Naw Ruz marks the end of the Fast and the beginning of a new year in the Baha’i calendar. Naw-Ruz is a celebration of a “spiritual springtime” that symbolizes both individual renewal and mankind’s revitalization.
Death is an inescapable part of life. Children are often aware of death from early on in their lives as they hear about it in fairy tales, see it on television or encounter dead animals outside. Some children may have already experienced the death of a pet or family member, or they may have been diagnosed with a terminal illness.
In my case, my daughter was 4 years old when she noticed a dead bird on the sidewalk. What followed was a bombardment of questions about death. She was obsessed with the topic for months, trying to tackle the issue from various angles. I asked other parents whether they’d had a similar experience, and I was interested to hear that most children, at one point, will become curious about death.
When answering my daughter’s questions about death I tried to align my answers with the Baha’i Writings. Shoghi Effendi, gives the following explanation about death:
You ask an explanation of what happens to us after we leave this world: This is a question which none of the Prophets have ever answered in detail, for the very simple reason that you cannot convey to a person’s mind something entirely different from everything they have ever experienced. Abdu’l-Baha gave the wonderful example of the relation of this life to the next life being like the child in the womb; it develops eyes, ears, hands, feet, a tongue, and yet it has nothing to see or hear, it cannot walk or grasp things or speak; all these faculties it is developing for this world. If you tried to explain to an embryo what this world is like it could never understand–but it understands when it is born, and its faculties can be used. So we cannot picture our state in the next world. All we know is that our consciousness, our personality, endures in some new state, and that that world is as much better than this one as this one is better than the dark womb of our mother was… 1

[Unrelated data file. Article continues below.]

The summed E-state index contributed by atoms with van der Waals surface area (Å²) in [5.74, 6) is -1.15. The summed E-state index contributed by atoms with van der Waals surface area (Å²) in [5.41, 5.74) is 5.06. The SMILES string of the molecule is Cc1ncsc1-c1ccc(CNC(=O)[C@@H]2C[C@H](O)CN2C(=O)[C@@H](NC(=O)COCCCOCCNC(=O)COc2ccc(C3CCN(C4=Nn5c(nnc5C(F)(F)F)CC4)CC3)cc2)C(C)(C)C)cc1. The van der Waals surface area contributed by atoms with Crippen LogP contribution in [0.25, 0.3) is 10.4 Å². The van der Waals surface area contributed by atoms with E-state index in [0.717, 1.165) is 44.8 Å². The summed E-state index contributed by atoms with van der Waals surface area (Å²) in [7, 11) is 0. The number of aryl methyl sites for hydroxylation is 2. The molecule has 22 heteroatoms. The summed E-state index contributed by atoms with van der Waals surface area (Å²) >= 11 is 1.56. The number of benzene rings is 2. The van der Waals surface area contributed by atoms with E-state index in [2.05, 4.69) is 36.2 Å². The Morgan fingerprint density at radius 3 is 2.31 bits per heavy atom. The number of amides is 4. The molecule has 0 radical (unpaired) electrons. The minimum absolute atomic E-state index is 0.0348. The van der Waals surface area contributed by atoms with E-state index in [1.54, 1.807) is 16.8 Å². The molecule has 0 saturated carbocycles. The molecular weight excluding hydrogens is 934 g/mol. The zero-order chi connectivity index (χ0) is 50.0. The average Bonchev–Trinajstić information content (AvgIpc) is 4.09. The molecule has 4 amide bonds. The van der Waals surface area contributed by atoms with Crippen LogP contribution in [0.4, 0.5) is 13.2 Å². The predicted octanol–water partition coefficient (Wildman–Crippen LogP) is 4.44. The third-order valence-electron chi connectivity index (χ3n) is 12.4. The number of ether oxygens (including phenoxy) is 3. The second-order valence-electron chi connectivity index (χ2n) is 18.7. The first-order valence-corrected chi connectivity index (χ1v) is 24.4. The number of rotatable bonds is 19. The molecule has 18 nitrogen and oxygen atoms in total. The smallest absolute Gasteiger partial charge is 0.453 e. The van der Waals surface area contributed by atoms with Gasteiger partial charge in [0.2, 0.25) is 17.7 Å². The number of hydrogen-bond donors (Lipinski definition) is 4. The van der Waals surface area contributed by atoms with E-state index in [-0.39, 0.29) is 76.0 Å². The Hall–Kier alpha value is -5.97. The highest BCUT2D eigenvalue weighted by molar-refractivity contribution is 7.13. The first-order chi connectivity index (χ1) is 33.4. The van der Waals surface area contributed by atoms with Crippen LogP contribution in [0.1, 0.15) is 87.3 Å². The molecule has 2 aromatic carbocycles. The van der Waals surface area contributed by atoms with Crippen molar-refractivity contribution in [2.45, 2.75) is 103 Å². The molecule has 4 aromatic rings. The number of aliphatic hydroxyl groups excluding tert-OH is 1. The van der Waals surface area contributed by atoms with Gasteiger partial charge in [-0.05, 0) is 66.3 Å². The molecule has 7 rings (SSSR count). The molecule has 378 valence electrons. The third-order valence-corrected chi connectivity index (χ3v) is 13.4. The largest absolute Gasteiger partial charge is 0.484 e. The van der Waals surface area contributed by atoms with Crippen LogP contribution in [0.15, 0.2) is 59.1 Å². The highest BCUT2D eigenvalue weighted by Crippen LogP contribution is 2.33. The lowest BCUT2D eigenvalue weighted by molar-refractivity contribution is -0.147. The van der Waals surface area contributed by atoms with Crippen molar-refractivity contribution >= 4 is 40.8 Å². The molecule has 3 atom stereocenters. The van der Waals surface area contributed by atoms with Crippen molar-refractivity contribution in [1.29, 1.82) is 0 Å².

I found the comparison of a child in the womb a powerful analogy, as it offered a practical and intuitive framework to answer my daughter’s questions. I’ve listed some of her questions and my responses below. Whilst this vast topic could be approached from a multitude of directions, I hope my answers provide some assistance and a starting point to those hoping to explore the topic of death with children.
Question: What happens when people die?
Answer: People are ‘born’ into the next world. When babies are in their mother’s womb they are connected to something called the placenta. The placenta has a cord that attaches to the baby’s bellybutton and through it the baby eats and breathes, as it can’t use its mouth. When the baby is born it doesn’t need the placenta anymore, because now it can use its mouth to eat and breath. Our bodies are like the placenta, when we are born into the next world we don’t need our bodies anymore, and our soul, which is like the baby in the womb, is born into the next world.
Just like the baby that has to grow in the womb and be ready for this world, we have to feed our soul, to make sure it’s strong and healthy for the next world. We feed it by showing kindness, generosity and all the virtues of God.
Question: Do we come back to this world?
Answer: Imagine someone told you to go back into your mother’s tummy, where it’s dark and you can’t run or see? Would you want to go back in? Of course not! Just like the baby that’s born does not go back into the womb, we don’t go back into this world.
Question: What does the next world look like?
Answer: Nobody knows. Baha’u’llah tells us that the next world is a beautiful place where our souls will be free. However, we are told we can’t even imagine what the next world would look like. Imagine explaining to a baby in its mother’s tummy about trees and light? The baby only knows the dark world inside the womb and could never imagine the outside world.